“I would think that just because I’m an Iowan that maybe they would want to talk to me more or try and get my vote more, but I don’t think it necessarily means they’re being ingenuine. It’s just, I mean that’s just priorities,” said Whalen.

“I mean I’m not going to go run for President of the Unites States and go talk to a bunch of unregistered voters. It’s kind of the same thing. You know, I’m not going to go to Chile and campaign for America,” she continued.

She doesn’t watch the news often or scroll on Facebook all day long. Most of her social media news comes from her children relaying the message.

One door down, Paul Mattingly, 67, owner of Mattingly Music, sipped his cup of to-go coffee from Bridgehouse.

Mattingly, who sports a white moustache, is a staunch Democrat. He’s looking for anyone who can be sure to stop President Trump from serving a second term. He doesn’t caucus because he doesn’t like the system. The caucus weeds out candidates that would be good, he contended.

Paul Mattingly, owner of Mattingly Music in Newton, Iowa, is not a fan of the caucus system. He would prefer to enter a polling booth and choose from a list of candidates. But, he says, one of them, U.S. Sen. Michael Bennett of Colorado, bought a harmonica from him. (Sabrina Washington/ Siegenthaler Center)

“Steyer is a good man I think but he doesn’t stand a chance,” said Mattingly, referring to Tom Steyer, a billionaire philanthropist who is running. “I would rather just have a list of candidates that I can check a box for,” he added.

Meanwhile, Mattingly said the music store’s days are numbered. Mattingly said retirement is forthcoming, but he holds no visions of someone buying him out.

“No one’s going to buy this and have to work 60 to 70 hours a week for $40,000 a year,” he said.

“It is what it is. Amazon and the internet got me.”

He hopes one of the Democratic candidates will help business owners like him.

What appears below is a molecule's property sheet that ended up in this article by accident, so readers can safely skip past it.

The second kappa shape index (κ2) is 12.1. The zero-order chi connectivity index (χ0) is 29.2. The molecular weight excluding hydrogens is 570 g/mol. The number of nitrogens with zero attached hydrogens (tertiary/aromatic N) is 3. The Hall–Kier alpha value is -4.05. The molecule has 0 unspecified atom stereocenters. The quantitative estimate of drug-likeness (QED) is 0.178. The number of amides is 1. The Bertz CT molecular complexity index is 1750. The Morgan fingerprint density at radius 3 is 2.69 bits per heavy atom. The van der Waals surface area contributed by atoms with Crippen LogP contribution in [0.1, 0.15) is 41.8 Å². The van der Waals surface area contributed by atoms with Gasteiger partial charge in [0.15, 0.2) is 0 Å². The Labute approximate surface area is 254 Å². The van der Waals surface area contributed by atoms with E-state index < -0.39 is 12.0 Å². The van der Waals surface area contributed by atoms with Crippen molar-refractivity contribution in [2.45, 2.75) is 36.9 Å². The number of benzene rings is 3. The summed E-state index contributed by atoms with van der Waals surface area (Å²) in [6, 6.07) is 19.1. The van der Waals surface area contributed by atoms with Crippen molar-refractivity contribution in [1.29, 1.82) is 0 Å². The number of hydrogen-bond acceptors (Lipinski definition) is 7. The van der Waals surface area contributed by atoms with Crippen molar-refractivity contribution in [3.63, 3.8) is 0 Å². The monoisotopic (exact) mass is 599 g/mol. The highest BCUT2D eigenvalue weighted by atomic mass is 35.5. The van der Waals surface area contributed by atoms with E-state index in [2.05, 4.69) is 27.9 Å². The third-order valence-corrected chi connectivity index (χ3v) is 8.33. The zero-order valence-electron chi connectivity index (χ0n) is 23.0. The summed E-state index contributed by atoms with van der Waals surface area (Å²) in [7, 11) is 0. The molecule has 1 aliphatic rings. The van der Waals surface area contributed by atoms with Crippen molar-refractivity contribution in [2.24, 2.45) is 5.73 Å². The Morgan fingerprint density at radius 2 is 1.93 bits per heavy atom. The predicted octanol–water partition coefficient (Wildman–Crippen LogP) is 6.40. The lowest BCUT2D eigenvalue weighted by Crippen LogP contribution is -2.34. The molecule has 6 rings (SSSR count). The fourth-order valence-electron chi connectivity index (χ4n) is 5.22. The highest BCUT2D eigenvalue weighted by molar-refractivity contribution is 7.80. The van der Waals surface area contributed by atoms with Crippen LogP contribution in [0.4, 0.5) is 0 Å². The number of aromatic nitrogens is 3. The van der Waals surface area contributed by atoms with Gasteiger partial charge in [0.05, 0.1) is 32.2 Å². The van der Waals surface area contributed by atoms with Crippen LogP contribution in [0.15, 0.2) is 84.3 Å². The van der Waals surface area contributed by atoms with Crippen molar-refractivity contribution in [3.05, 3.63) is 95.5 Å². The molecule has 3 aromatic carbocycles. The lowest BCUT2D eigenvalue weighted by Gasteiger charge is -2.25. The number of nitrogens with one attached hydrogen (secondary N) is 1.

At Uncle Nancy’s, it’s not just politics that’s not up for discussion. The loss of Maytag isn’t either.

“People in Newton don’t talk about that,” said Adams. “It was bad—people that worked there for 20, 30-plus years had to start over in a new career after that.”

Adams is one of those former Maytag employees who had to find a new career after the company’s closure.  She took over the coffee house several years ago.

“Maytag treated Iowans terribly, for those that did not or was not offered a position to relocate.”

There’s no doubt the economy is high on the mind of Adams and many other Iowa voters as the 2020 election looms. Every candidate speaks to their economic plans at every stop.

Some of the presidential candidates have made their way to Uncle Nancy’s, which got its name from previous owners who had two Aunt Nancy’s in their family. They decided to call one “Uncle Nancy” to distinguish the two and the nickname stuck.

Adams said this political season began in earnest in mid-September.

“Politicians come through and sometimes stay for hours. Recently, we’ve had Bullock, come in,” said Adams, referring to Montana Gov. Steve Bullock.

Iowa mornings and coffee go together but including politics in the mix appeared to be a generational issue.

Back in Des Moines, Michael Larsen, a barista at Java Joe’s and a native Iowan, offered a theory. “There’s a generation gap when it comes to politics, the older generation did not discuss their beliefs publicly at all, they were even hesitant to sometimes discuss with spouses,” said Larsen, a stocky, maple-haired man wearing cargo shorts despite the freezing temperatures.

Larsen said it is believed that farmers taking time out of their morning for a coffee break made coffee shops a place of socialization. Additionally, the dreary winter weather that Iowa endures also is a factor.

“You have to keep in mind we’re under a five-month overcast and it’s very easy to become depressed. But the coffee shop influence was a carried-on tradition from farmer culture,” said Larsen.

Coffee and chit-chat go together as much as Iowa and presidential politics. Until another state takes over the starting point of the presidential preference primaries, the coffee will percolate and the candidates will be Iowa bound.

To contact Editor-in-Chief Angele Latham, email editor@mtsusidelines.com.

For more news, visit www.mtsusidelines.com, or follow us on Facebook at MTSU Sidelines or on Twitter at @Sidelines_News